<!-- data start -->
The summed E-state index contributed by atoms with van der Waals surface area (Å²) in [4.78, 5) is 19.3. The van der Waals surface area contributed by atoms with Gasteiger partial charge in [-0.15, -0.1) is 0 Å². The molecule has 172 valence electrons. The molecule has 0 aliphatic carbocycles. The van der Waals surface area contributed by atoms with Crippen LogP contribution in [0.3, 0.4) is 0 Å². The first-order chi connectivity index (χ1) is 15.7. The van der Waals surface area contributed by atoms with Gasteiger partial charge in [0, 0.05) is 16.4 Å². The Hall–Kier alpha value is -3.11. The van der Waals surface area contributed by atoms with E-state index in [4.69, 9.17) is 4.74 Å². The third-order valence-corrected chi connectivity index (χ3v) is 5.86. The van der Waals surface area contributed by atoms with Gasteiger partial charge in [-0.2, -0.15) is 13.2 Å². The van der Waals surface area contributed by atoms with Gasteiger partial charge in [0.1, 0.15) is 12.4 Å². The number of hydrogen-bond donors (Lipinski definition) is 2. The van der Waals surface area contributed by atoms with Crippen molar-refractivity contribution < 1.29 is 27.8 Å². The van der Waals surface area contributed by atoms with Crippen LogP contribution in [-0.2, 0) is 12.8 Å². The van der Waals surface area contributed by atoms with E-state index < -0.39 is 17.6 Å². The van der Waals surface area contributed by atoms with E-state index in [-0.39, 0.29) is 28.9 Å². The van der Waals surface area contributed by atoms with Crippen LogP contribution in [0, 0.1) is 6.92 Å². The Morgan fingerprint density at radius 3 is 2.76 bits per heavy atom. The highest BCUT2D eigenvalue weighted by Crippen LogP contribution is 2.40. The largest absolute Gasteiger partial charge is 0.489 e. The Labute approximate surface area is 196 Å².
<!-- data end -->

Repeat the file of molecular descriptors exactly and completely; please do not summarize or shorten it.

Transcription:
The summed E-state index contributed by atoms with van der Waals surface area (Å²) in [4.78, 5) is 19.3. The van der Waals surface area contributed by atoms with Gasteiger partial charge in [-0.15, -0.1) is 0 Å². The molecule has 172 valence electrons. The molecule has 0 aliphatic carbocycles. The van der Waals surface area contributed by atoms with Crippen LogP contribution in [0.3, 0.4) is 0 Å². The first-order chi connectivity index (χ1) is 15.7. The van der Waals surface area contributed by atoms with Gasteiger partial charge in [0, 0.05) is 16.4 Å². The Hall–Kier alpha value is -3.11. The van der Waals surface area contributed by atoms with E-state index in [4.69, 9.17) is 4.74 Å². The third-order valence-corrected chi connectivity index (χ3v) is 5.86. The van der Waals surface area contributed by atoms with Gasteiger partial charge in [-0.2, -0.15) is 13.2 Å². The van der Waals surface area contributed by atoms with Gasteiger partial charge in [0.1, 0.15) is 12.4 Å². The number of hydrogen-bond donors (Lipinski definition) is 2. The van der Waals surface area contributed by atoms with Crippen molar-refractivity contribution < 1.29 is 27.8 Å². The van der Waals surface area contributed by atoms with Crippen LogP contribution in [-0.2, 0) is 12.8 Å². The van der Waals surface area contributed by atoms with E-state index < -0.39 is 17.6 Å². The van der Waals surface area contributed by atoms with E-state index in [-0.39, 0.29) is 28.9 Å². The van der Waals surface area contributed by atoms with Crippen LogP contribution in [0, 0.1) is 6.92 Å². The Morgan fingerprint density at radius 3 is 2.76 bits per heavy atom. The highest BCUT2D eigenvalue weighted by Crippen LogP contribution is 2.40. The largest absolute Gasteiger partial charge is 0.489 e. The Labute approximate surface area is 196 Å².